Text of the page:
While we all need time to adjust – and in particular industry – the transition is occurring faster than some may expect or want. We know there will ultimately be sacrifices that need to be made by all of us. Please do not let anyone tell you anything different. As a society we must find the balance and make the transition work within the time we have.


Our International Role

While we have a relatively small population in Canada, we are significant geographically given our landmass, seas, and our natural resources. Our forests are a part of the planet’s lungs and our waters are one of the primary sources of natural freshwater and this will increasingly become the case. As a country we have to continue to punch above our weight. We must not understate our importance internationally. The north, as it opens up, even within accepted temperature increases, will need good governance as other countries challenge our sovereignty. And we will have to step up.

We need to use our influence to encourage other countries to do their part and hold them to account. This is perhaps our biggest challenge. Canada cannot do this alone. If other countries put a realistic price on carbon, phased out coal-fired electricity, and had clean fuel standards and subsidies for electric vehicles we would be in a far better place globally. At the same time, for the developing world, we must also be mindful of our climate debt. Industrialized nations with historical responsibility need to do more.

One way to influence behaviour is through trade agreements that reflect and respect our domestic approaches to Climate Action. Trade agreements in the future should more fundamentally address climate change.

We must also continue to learn from what other advanced jurisdictions governing the climate fight are doing to reduce emissions. For example, California, where they are close to ensuring all new construction is zero net energy. There are many lessons to be learned and the governments of the world need to share wise practices. Nation states are watching each other.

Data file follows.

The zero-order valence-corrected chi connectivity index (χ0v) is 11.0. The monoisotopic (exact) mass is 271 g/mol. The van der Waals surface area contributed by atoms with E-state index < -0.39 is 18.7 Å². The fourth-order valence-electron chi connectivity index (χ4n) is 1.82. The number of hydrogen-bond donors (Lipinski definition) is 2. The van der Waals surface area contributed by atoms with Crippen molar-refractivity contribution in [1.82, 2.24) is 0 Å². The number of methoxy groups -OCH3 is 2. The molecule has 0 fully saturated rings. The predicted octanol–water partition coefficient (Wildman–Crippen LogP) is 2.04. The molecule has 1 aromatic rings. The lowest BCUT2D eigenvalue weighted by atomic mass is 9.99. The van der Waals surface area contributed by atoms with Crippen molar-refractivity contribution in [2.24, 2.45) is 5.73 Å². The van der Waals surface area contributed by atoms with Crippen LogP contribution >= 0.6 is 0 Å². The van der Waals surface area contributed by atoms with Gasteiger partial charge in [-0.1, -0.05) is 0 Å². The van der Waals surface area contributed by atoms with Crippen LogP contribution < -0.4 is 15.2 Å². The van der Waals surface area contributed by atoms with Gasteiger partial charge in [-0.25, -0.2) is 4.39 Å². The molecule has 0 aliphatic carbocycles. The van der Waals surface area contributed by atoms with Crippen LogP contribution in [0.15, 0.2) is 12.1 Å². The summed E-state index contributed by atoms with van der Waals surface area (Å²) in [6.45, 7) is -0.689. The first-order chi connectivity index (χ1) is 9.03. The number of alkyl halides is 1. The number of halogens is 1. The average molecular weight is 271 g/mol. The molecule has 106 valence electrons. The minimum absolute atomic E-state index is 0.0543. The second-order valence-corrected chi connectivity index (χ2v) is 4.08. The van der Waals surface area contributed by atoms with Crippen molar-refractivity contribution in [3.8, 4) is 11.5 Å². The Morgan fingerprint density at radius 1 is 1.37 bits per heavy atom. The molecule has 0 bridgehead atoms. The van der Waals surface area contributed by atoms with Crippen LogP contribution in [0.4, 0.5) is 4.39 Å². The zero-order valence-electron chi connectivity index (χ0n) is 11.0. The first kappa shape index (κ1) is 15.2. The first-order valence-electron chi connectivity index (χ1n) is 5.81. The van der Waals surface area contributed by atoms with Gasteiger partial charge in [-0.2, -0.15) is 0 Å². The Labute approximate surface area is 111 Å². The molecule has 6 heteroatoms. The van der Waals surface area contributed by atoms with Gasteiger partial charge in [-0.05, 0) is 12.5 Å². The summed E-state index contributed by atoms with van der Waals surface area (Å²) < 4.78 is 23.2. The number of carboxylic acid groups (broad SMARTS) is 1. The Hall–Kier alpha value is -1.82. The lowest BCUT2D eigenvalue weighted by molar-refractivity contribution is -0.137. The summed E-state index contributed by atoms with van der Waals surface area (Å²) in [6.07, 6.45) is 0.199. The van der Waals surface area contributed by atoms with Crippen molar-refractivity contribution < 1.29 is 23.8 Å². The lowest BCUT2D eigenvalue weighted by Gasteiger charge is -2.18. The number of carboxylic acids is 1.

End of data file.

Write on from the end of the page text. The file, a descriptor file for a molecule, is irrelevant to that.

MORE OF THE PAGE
On October 21st we will, in fact, be sending an important message to the world. If progressive MPs are not elected it will no doubt be viewed as another defeat globally for taking real Climate Action. Our election will have implications beyond our borders.


Indigenous Peoples & Environmental Stewardship

Finally, on the question of good governance and learning from one another, there is an increasing role to be played by Indigenous peoples in environmental stewardship – both domestically and internationally. While the climate crisis disproportionally affects poor countries, it also disproportionally affects Indigenous peoples. The fires this summer in the Amazon have brought world attention to the plight of Indigenous peoples and their role in protecting the world’s environmental heritage. 

Arguably, the peoples most impacted by climate change, whether in the Amazon or in the Arctic, are Indigenous peoples. People that live off the land and rely on it are among the best stewards of that land. You do not destroy that which sustains you. This is reflected in Indigenous legal orders, which are designed to ensure conservation of the resources of the natural world.